Of course you’ll know the song Make ‘Em Laugh. You know, from “Singin’ In The Rain”? You’re all looking at me blankly. I’m seriously concerned. Go forth and educate thyself on musical theatre and then read the rest of this post.
Or you could just watch the song right here on YouTube in wonderful high definition, which might be quicker.
I’m talking about books where bad things happen. I mean, most books have some bad things, but these are books where maybe there’s no happy ending, or there is but most of the characters are too dead to enjoy it. Tragedies. All that stuff.
They come in two varieties: sad, and depressing. Sad ones are great, because you can cry your eyes out, write about it in caps lock on the internet, and find friends to emote with. Depressing ones are not. You sit there wondering where hope went and why the universe is so awful and sometimes you begin to wonder what the point is.
The key ingredient to making a tragedy less depressing is to throw in some humour.
You can have a mass-murdering terrorist who has lost his entire family and also happens to be immortal, so he’s got a lonely, miserable eternity stretching out in front of him, but if you make him sarcastic enough, your beta readers will still like him. Honestly, I speak from experience.
Humour in tragedy is something you’ll find as far back as stuff by Shakespeare. I’m partial to Hamlet, myself. (I feel like I know this guy from somewhere.) You only have to look at the banter between Hamlet and Horatio to get some light relief.
For thou dost know, O Damon dear
This realm dismantled was
Of Jove himself; and now reigns here
A very, very – peacock.
You might have rhymed.
Shakespeare’s always going off with scenes that provide comic relief from the doom and gloom of the tragedies themselves, leaving you with a play that’s sad, even miserable, but doesn’t depress you so much that you want to shred it and grind it into the mud so that you never have to read it again. Not that I’ve ever felt that way about a book. *cough*Catcher in the Rye.*cough*
I like to think I’m a funny guy. I try my best. You get a bunch of superheroes in a room, you need some of them not to take themselves too seriously.
You know that Peter Parker kid? Man, it’s a shame we can’t get him on here so you could see for yourself. He’s got the sarcasm absolutely nailed. But don’t tell him I said that, because I’ll probably never live it down. Even Thor’s been known to crack a joke occasionally, and Natasha’s got a supply of vicious jokes about Capsicle’s age.
To use some examples from YA fiction, since that’s what most of you guys are interested in, I’m going to look at a couple of bestsellers. First up is The Mortal Instruments by Cassandra Clare, and before you start judging my reading taste, Pepper has the whole series. That’s my excuse.
And those books are hilarious. Admittedly, I’d say they’re not particularly tragic, since not nearly enough people die, but they could easily become melodramatic and overblown if the characters actually bothered to take themselves seriously. Instead they’re constantly making wisecracks, even when things are going completely awry.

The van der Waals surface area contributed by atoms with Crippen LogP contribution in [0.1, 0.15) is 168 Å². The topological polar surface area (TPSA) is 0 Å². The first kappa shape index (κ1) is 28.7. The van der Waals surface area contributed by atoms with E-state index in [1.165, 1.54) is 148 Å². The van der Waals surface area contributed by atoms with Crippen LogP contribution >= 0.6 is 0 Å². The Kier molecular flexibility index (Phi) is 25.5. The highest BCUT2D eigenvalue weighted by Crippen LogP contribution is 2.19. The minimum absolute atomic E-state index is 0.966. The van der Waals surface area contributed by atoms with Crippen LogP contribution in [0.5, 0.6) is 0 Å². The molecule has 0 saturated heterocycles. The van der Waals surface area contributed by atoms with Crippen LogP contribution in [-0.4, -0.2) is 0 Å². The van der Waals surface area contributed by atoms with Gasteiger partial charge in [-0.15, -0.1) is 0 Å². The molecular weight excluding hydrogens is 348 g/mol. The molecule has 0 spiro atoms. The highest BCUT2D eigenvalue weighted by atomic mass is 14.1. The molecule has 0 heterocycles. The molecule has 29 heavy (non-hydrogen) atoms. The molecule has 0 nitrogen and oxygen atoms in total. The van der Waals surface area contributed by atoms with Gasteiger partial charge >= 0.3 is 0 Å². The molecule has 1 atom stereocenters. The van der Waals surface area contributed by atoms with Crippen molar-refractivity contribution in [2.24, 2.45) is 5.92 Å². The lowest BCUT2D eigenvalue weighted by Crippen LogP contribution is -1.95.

“Jace perched on the windowsill and looked down at him. "You really don't get this bodyguard thing, do you?"
"I didn't even think you liked me all that much," said Simon. "Is this one of those keep-your-friends-close-and-your-enemies-closer things?"
"I thought it was keep your friends close so you have someone to drive the car when you sneak over to your enemy's house a night and throw up in his mailbox."
"I'm pretty sure that's not it.”
Including humour in a novel makes it instantly more appealing to most readers. I’m far more likely to turn the page if I’m expecting more jokes.
I can’t explain how to be funny. (I’m terribly sorry if it doesn’t come naturally to you the way it does to me. You’re unfortunate.) But I can give you a list of some authors who write funny books, so that you can investigate them. This list was compiled with some help from my alter-ego, who is procrastinating on revising for an exam this Thursday. Some of these writers write books that are funny. Others include funny parts in books that are otherwise not funny.
In no particular order, I recommend:
- Terry Pratchett for those who like fantasy and satire. As a bonus, his collaboration with Neil Gaiman (“Good Omens”) is one of the funniest books I’ve ever read.
- Maggie Stiefvater for those who are into YA fic with sarky protagonists.
- Tom Holt for all your fantasy and science-fiction needs.
- On that note, Douglas Adams for some slightly more traditional sci-fi, best known for “The Hitchhiker’s Guide To The Galaxy”.
- Jasper Fforde is a great one, especially for writers and bookworms, since his Thursday Next series literally involves a BookWorld. Also, book four has Hamlet in it.
- Ben Aaronovitch is again a fantasy writer. I think a lot of SFF writers have learned not to take themselves too seriously – especially when they delve into comics, TV shows, and superheroes. His Peter Grant series is about a policeman who becomes a wizard and it is hysterical. Pepper thought my arc-reactor had malfunctioned.
- I hesitate to include Laini Taylor on this list because on the one hand: hilarious one-liners, mischievous secondary characters, etc etc. On the other hand: pain. All of the emotional destruction.
The best way to learn to write is to read, but I genuinely do believe that the best way to understand humour is to look at those who do it best. What makes you laugh? Is it sarcasm? Or maybe you favour puns and wordplay. What about slapstick? No need to be the one to slip on the banana peel when you can give that moment of humiliation to your main antagonist…
Be a writer, my friends, but be a comical one. Make ‘em laugh.
-- Iron Man